UK/EU - The UK's Investor Relations Society has criticised the European Commission's proposals for more transparent company disclosure as little more than a "charade", despite it being less controversial than originally feared.
The so-called transparency directive looks to strengthening protection for all investors against Enron-style scandals. Under the new rules companies will be required to publish detailed half-yearly financial reports, quarterly net turnovers and both profit and losses (pre-tax/net).
EU Internal Market Commissioner, Frits Bolkestein, said: “This proposals aims to ensure that investment decision are based on sound information about issuers of securities [and debt].... .
“Better informed investment decisions will lead to a better allocation of capital. That will help both listed companies and investors and bring enormous benefits for the European economy as a whole, A true Internal market needs investors to be able to invest across border easily... .”
The directive is also aiming to catch up with the US, where the regulations are more stringent, requiring three full-fledged quarterly reports.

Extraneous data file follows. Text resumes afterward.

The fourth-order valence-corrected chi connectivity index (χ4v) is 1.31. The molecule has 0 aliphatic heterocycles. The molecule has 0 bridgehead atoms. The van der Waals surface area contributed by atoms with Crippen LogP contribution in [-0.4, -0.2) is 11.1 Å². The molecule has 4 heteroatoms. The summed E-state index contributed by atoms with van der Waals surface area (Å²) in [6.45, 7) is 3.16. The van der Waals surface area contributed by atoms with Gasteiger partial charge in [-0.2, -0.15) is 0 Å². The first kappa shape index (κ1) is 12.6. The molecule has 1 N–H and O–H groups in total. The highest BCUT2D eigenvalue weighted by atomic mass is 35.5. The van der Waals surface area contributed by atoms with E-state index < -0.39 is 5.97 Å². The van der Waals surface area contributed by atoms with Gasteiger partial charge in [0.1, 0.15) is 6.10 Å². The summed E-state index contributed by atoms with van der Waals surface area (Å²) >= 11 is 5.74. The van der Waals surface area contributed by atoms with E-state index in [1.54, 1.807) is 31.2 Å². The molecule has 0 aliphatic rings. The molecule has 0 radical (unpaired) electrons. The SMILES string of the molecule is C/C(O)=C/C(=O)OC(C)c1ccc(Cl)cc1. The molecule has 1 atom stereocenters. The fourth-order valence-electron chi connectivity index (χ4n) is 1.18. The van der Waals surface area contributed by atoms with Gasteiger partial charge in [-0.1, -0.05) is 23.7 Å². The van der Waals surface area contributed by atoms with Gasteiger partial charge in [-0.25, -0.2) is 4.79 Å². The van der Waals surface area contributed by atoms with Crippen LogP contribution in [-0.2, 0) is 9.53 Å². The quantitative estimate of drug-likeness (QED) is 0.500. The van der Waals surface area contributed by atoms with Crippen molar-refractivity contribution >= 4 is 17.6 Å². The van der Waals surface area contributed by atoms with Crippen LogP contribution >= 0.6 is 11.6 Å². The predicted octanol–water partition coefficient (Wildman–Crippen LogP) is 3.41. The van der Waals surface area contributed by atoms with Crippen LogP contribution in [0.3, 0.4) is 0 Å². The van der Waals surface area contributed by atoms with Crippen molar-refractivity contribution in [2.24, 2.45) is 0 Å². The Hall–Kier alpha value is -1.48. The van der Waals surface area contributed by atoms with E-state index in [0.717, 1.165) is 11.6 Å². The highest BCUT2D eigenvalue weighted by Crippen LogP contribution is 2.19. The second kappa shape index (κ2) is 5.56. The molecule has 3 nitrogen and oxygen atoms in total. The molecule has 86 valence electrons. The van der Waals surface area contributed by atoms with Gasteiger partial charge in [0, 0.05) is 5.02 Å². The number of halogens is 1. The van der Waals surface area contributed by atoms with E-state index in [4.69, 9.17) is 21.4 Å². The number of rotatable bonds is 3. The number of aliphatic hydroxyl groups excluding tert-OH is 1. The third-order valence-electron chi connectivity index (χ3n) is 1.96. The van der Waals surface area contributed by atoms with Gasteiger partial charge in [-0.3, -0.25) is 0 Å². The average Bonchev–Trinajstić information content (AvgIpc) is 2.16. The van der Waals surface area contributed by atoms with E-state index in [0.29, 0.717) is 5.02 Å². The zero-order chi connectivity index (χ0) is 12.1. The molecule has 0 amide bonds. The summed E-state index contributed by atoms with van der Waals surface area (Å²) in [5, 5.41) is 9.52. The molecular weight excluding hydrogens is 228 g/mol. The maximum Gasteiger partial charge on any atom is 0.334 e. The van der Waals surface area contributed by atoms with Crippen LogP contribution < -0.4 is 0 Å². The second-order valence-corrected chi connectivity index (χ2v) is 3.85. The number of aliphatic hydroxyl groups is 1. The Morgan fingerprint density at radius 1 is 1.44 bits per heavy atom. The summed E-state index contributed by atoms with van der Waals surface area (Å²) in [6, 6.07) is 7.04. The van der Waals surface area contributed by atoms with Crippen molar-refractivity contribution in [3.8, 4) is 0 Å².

Member states aim to have the directive implemented by 2005 at the latest.
But according to Andrew Hawkins, chief executive of the IRS, the proposals will have little impact on existing UK policy.
Companies will breathe a sigh of relief that the requirements for quarterly reporting are watered down. However, in a sense this makes quarterly reporting even more of a charade than it would have been if companies had been forced to make more formal announcements and doesn't change the fact that investorsdon't want information in this way.
“The UK regulatory regime demands continuous reporting so this adds nothing to the actual efficacy of disclosure.
In addition, an NAPF spokesman said he was not convinced by the proposals.
He stated: “Although we welcome greater disclosure, we are not convinced that quarterly reports give any additional benefits to shareholders or investors.
“There could also be a danger of putting additional administrative burdens on firms at this time, when it is the last thing they need.”
Bolkestein attempted to reassure investors that the requirements would not give rise to short-termism, adding that “there is no evidence that suggest a mixed policy approach will lead to excessive volatility on the stock market.
“Short-termism can provoked by companies who post forecasts with analysts, or promise growth in earnings per share at certain intervals and then modify them later,” he said.
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